Pleased to see Daniel Dae Kim and Grace Park included in the cast list. Kim scans to me like the pre-Chicago Taye Diggs of Asian actors in terms of everyone knowing he has game, but producers of shows/movies not really understanding WE WILL GLADLY CONSUME MEDIA FEATURING HIM so they can stop tossing mediocre projects his way and then blaming the fact that audiences don’t warm to them on something other than their inability to produce projects worthy of his talents. Kim and I go way back to the ill-advised Richard Gere-with-a-stinky-accent/Bruce Willis-in-a-dizzying-array-of-awful-wigs craptravaganza The Jackal.
Kim gives excellent analysis of casting challenges faced by many MOC, but proves especially frustrating for Asian actors:
There is definitely a categorization of Asian males, in particular. What I mean to say is though the roles might not be overtly offensive, they are definitely secondary and exist only to serve another character. For instance, a lot of roles that I have played have been in support of the leads and I was there to deliver exposition. They’re not stereotypical roles but they are representative of a ceiling that a lot of us face.
He’s way more respectful and kind than need be (believe me, I understand why), given he’s prime action hero/leading man age – 42. Based on his talents. good looks and international appeal he should be at a fame level equivalent to Cheadle or Schreiber, whom I feel are his cohorts (acting wise). The erasure of Asian actors in television and film is pretty much the only logical reason to account for why he’s not getting his pick of scripts. Often in the conversation of the limited representation of POCs on stage and screen the white/black dichotomy, which is false and definitely a derail – overshadows discussions of the glaring absence of all racial minorities in nuanced, non stereotypical roles. Moreover, that “Make my TEEVEE more brown, STAT.” smokescreen doesn’t encourage coalition building in artist communities of color and guess what – it doesn’t get more black folks not robbing check cashing places or rappin’ or snapping their necks on television either!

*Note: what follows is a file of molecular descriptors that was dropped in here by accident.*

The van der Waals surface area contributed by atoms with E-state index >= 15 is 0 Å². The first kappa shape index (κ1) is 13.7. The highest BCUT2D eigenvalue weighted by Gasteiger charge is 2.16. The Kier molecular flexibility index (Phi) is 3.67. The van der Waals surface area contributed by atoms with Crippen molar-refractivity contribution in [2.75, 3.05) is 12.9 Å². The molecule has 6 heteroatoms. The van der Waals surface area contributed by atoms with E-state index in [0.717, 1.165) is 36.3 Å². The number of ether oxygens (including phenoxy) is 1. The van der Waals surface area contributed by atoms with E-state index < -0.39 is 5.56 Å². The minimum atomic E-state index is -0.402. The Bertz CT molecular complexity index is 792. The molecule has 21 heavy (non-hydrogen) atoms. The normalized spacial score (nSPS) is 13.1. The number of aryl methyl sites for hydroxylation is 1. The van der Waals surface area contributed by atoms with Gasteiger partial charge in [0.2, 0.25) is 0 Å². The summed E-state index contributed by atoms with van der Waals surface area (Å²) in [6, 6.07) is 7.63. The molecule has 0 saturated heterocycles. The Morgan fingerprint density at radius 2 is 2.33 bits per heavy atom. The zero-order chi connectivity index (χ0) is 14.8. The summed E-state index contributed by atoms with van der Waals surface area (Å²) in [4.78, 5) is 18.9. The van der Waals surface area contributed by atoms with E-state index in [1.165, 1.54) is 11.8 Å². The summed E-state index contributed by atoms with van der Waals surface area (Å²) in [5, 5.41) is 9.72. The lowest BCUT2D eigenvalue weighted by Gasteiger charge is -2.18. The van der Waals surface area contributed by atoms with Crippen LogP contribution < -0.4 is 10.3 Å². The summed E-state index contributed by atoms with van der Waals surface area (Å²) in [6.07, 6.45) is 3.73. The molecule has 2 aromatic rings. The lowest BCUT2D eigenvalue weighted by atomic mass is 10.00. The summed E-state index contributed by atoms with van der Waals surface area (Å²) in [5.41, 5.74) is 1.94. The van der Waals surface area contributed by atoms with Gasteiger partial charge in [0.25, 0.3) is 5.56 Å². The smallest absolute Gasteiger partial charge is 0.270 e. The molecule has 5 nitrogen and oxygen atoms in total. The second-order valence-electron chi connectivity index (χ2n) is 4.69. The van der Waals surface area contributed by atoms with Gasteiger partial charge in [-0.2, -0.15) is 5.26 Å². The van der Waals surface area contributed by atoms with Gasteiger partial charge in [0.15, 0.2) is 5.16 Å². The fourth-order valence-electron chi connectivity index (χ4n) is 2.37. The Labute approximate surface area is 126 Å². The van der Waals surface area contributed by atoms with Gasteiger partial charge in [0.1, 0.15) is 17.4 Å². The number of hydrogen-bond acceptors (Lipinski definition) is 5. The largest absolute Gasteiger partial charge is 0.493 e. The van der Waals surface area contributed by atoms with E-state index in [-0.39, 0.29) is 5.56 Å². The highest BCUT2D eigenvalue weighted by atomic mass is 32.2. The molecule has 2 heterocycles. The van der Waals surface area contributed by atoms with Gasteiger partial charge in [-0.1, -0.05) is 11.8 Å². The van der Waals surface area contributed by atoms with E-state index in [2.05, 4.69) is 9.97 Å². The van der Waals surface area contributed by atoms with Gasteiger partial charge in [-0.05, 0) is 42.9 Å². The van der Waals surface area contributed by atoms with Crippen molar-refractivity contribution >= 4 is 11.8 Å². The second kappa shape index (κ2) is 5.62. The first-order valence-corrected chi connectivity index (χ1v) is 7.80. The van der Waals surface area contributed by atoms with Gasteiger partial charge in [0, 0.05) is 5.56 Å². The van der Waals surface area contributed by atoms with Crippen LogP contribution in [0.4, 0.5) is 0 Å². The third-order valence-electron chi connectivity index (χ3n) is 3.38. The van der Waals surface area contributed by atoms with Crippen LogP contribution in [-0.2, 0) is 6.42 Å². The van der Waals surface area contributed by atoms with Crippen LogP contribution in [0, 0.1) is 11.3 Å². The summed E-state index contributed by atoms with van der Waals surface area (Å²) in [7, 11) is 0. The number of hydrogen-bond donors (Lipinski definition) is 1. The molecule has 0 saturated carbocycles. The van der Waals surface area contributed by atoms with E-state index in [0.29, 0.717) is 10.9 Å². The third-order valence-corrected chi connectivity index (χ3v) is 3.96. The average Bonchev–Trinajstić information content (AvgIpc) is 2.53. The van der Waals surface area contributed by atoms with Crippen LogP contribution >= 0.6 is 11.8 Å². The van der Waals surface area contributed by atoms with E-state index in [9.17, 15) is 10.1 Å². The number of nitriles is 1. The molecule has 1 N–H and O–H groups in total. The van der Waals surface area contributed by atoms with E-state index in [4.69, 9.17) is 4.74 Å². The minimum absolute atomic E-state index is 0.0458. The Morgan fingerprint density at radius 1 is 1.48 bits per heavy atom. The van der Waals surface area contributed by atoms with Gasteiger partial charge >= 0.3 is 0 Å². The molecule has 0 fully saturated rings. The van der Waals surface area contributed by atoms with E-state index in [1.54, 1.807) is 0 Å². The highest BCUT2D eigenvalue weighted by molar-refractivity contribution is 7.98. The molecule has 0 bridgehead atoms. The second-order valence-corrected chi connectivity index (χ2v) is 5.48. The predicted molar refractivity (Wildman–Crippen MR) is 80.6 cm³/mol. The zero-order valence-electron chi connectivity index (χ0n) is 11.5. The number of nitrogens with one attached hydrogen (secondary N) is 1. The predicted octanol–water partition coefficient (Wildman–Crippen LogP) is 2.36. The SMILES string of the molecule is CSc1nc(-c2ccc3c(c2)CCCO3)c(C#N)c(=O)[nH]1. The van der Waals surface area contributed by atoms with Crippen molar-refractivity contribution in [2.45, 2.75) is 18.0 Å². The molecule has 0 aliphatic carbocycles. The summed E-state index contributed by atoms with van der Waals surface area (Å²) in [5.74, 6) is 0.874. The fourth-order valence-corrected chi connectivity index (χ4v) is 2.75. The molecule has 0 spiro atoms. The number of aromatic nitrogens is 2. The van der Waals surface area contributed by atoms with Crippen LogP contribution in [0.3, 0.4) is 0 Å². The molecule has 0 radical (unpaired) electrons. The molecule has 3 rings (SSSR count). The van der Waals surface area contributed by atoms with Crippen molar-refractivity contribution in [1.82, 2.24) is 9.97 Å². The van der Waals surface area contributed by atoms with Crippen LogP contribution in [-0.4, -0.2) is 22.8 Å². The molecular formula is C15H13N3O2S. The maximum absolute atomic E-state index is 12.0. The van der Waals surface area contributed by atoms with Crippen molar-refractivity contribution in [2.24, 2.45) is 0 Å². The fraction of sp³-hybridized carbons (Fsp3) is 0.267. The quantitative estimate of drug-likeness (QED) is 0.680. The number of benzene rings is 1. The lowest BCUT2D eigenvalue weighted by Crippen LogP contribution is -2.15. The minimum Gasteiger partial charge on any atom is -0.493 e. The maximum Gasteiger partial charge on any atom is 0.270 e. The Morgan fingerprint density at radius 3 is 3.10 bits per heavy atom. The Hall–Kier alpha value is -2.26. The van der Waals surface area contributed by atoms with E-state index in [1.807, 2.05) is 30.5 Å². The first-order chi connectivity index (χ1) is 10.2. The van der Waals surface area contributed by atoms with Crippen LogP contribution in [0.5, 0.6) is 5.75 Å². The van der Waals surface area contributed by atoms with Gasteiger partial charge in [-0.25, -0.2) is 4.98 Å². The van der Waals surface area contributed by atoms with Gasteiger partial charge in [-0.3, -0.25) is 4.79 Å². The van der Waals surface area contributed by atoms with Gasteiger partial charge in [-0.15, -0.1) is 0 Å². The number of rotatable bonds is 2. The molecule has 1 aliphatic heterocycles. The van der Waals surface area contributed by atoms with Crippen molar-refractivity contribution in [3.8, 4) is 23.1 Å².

Ten bucks says he’s got a graduate degree in Fine Arts. I’m guessing Ivy League (I don’t know anything about his training). It’s not even some kind of preternatural ability I have to discern educational background of a person based on the heat waves coming off my screen. No, it’s the knowledge that, generally speaking, lots of POC actors – I’m talking the real craft vectored ones – usually went somewhere to study that shit. Sort of the way that POC artists in other fields often get letters after their names in order not to be dismissed as quickly, though they are certainly dismissed in many cases.
Courtney “COAT NEY” B. Vance immediately comes to mind. MFA from Yale, where oddly enough he seemed to have met his wife, Angela Bassett who – wait for it – ALSO GOT HER MFA from the Yale School of Drama.
HA. Kim attended NYU! Damn, playa’s done Ibsen and Chekov and he’s playing Chin Ho? C’mon now! Get it together, Hollywood.
That said, you know I’ll be right at the screen cheerfully singing, “and Danny Dae Kim as Chin Ho!” along to the theme song, which they better not so much as change ONE FREAKING NOTE. I better get my aviation lesson too!